A filter is a process that removes frequencies from a signal.

1. In audio 🔗

1.1. Filter or equaliser? 🔗

An important thing to remember about filtering a signal is that once something is removed, it cannot be re-added. In recording, it is therefore often preferable to record without any filters cutting into the content of the audio source. Attenuating EQ is a milder choice that can be undone.

1.2. Envelope filter 🔗

A common effect especially used for synthesisers and pornographic film soundtracks is a resonant low-pass filter of which the frequency follows the envelope (the volume) of the input signal, meaning transients open the filter making for a more percussive sound, as the sustain of a tone is restricted to low frequencies. An excellent example of an envelope filter in metal is Dragonaut by Sleep 🔗 .

An auto-wah is a form of envelope filter that uses a band-pass filter instead of a low-pass filter. Other types of filters are less commonly used with envelopes.

2. Types 🔗

2.1. Low-pass filter 🔗

Frequencies below the cutoff point pass, frequencies above the cutoff point are removed.

A low pass filter may be used to remove AC, oftentimes with the purpose of removing noise from DC power.

2.2. High-pass filter 🔗

Frequencies above the cutoff point pass, frequencies below the cutoff point are removed.

A high pass filter may be used to remove DC, as it is effectively a 0Hz signal.

2.3. Band-pass filter 🔗

Frequencies within a certain band pass, frequencies outside the band are removed. A band pass filter can be constructed by combining a low-pass filter and a high-pass filter.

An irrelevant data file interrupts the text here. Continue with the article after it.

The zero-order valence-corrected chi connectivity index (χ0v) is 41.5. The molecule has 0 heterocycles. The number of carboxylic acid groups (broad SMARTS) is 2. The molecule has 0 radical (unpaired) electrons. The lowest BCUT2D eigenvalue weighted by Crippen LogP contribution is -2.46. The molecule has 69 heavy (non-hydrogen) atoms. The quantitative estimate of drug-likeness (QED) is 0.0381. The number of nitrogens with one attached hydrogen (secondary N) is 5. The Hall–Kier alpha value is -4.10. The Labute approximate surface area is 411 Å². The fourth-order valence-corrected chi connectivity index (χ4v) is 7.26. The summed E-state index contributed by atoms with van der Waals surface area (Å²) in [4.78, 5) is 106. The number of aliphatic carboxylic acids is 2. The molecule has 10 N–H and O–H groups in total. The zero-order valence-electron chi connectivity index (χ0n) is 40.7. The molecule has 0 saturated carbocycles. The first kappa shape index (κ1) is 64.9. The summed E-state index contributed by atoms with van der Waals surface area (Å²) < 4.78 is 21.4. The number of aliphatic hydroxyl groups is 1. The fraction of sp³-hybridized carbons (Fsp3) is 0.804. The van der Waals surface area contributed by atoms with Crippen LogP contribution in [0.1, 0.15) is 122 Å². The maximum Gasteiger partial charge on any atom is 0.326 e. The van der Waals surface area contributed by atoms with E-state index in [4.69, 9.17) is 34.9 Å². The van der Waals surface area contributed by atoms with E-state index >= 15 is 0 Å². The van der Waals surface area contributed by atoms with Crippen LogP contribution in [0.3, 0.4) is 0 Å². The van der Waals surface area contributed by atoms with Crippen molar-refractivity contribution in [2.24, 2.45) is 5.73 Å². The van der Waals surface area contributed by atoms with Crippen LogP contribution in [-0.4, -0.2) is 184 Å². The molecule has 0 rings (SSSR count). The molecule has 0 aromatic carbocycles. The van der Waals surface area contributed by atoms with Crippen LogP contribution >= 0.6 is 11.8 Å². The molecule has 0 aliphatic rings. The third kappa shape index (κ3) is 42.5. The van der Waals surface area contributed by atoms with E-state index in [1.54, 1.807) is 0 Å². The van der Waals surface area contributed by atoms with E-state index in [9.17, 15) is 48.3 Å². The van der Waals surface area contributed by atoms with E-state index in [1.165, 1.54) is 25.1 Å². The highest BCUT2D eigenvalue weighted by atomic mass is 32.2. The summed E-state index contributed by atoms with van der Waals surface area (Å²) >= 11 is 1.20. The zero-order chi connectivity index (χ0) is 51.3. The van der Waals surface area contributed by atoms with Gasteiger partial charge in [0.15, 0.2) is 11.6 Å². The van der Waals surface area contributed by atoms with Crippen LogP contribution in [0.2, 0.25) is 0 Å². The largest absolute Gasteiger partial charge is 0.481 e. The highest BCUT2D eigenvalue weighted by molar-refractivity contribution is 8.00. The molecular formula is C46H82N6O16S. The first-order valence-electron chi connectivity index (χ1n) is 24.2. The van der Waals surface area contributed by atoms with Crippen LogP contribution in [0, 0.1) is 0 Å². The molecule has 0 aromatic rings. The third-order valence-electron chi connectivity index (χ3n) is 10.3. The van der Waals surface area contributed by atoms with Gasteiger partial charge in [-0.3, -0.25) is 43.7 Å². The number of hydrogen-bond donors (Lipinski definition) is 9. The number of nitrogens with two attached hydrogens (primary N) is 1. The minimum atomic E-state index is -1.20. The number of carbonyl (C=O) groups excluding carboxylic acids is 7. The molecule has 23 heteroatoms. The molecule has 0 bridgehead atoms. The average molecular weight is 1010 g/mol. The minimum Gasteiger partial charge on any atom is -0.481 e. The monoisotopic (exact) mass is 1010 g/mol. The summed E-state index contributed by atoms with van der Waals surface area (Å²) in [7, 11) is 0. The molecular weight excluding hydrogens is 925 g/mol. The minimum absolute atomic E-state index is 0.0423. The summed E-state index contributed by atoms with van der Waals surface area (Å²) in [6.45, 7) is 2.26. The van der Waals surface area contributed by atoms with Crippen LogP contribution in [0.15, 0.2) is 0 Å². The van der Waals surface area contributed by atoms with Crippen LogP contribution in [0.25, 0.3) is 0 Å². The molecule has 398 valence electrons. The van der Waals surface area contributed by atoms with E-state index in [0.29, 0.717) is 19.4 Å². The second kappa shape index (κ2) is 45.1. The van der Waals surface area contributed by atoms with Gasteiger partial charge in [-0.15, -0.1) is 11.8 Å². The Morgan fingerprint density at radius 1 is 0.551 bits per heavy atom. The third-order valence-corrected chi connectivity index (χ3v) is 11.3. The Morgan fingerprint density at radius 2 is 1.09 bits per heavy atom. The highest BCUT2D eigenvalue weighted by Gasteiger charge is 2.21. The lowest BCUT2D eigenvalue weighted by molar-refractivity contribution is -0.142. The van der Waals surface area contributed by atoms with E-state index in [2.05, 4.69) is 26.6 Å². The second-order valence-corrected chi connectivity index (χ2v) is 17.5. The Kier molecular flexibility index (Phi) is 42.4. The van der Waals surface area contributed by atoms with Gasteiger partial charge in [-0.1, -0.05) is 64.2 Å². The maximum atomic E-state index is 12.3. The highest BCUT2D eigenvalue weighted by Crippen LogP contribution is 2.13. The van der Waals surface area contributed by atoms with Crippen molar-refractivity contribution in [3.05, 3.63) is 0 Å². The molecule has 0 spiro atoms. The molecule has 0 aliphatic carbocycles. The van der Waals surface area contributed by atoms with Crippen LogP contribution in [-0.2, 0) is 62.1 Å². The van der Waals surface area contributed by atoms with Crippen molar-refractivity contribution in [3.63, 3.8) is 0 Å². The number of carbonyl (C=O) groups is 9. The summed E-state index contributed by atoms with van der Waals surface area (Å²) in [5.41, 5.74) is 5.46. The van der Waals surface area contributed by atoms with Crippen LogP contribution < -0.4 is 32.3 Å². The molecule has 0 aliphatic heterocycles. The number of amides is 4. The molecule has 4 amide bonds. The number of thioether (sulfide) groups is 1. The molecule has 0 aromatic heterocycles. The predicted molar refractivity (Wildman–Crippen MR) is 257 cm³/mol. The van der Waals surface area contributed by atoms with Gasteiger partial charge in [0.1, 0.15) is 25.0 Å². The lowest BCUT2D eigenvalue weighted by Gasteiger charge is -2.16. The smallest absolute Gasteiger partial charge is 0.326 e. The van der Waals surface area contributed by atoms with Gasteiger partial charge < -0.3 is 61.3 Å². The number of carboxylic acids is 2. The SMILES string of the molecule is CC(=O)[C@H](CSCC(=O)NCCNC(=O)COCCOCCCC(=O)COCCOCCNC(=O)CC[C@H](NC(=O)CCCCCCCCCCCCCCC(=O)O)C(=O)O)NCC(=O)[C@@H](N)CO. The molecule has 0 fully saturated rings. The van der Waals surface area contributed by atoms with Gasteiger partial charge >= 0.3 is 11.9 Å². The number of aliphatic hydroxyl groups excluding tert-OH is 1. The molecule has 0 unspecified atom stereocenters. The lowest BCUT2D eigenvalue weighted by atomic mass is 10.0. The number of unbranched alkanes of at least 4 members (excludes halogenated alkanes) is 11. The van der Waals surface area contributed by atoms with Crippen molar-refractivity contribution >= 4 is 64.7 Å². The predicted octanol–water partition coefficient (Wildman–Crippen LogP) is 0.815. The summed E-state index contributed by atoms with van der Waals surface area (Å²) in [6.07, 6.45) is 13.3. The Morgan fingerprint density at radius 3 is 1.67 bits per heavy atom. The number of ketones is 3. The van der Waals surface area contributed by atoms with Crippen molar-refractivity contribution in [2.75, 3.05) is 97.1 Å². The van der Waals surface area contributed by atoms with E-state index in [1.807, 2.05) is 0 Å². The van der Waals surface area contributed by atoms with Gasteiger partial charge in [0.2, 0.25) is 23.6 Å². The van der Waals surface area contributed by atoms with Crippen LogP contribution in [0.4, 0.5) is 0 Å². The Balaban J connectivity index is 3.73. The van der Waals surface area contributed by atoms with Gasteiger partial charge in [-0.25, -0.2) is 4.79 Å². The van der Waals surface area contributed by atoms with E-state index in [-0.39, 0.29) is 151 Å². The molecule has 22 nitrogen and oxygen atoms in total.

A common application for band-pass filters is the wah, which sweeps a resonant band-pass filter.

2.4. Band-reject filter 🔗

Frequencies outside a certain band pass, frequencies inside the band are removed.

2.5. All-pass filter 🔗

No frequencies are removed. However, phase is altered around a target frequency.

3. Implementations 🔗

3.1. Passive filter 🔗

Passive filters are most commonly constructed using capacitors and resistors. Inductors can be used too, though they are less commonly used due to cost and size.

3.2. Active filter 🔗

An active filter combines filters with active electronics, which can boost a signal. This lets one create EQ, shelves, etc.

3.3. Digital filter 🔗

Filters can be created digitally and can achieve things not easily done with electronic processing. They are also perfectly consistent, which cannot be said for electronic filters.

Linear-phase filters, i.e. filters that do not alter signal phase, can be made using digital signal processing. Their drawback is that they introduce a slight signal delay. A common application for linear-phase filters is in the use of crossovers.